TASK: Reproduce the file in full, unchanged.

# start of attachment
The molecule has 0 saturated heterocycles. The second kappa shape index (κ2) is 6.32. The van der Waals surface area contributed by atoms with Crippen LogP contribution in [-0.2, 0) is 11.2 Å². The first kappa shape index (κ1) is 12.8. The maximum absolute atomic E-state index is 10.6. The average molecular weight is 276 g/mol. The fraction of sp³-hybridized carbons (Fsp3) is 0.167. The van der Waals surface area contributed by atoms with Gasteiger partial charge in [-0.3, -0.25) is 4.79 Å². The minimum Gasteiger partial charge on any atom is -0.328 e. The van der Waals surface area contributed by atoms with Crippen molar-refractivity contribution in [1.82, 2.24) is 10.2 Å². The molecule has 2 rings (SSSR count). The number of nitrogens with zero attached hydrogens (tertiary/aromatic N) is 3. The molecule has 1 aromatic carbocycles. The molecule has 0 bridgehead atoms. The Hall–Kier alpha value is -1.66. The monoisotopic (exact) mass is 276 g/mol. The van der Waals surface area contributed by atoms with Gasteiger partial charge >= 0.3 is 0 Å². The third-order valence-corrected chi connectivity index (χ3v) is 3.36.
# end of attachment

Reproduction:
The molecule has 0 saturated heterocycles. The second kappa shape index (κ2) is 6.32. The van der Waals surface area contributed by atoms with Crippen LogP contribution in [-0.2, 0) is 11.2 Å². The first kappa shape index (κ1) is 12.8. The maximum absolute atomic E-state index is 10.6. The average molecular weight is 276 g/mol. The fraction of sp³-hybridized carbons (Fsp3) is 0.167. The van der Waals surface area contributed by atoms with Gasteiger partial charge in [-0.3, -0.25) is 4.79 Å². The minimum Gasteiger partial charge on any atom is -0.328 e. The van der Waals surface area contributed by atoms with Crippen molar-refractivity contribution in [1.82, 2.24) is 10.2 Å². The molecule has 2 rings (SSSR count). The number of nitrogens with zero attached hydrogens (tertiary/aromatic N) is 3. The molecule has 1 aromatic carbocycles. The molecule has 0 bridgehead atoms. The Hall–Kier alpha value is -1.66. The monoisotopic (exact) mass is 276 g/mol. The van der Waals surface area contributed by atoms with Gasteiger partial charge >= 0.3 is 0 Å². The third-order valence-corrected chi connectivity index (χ3v) is 3.36.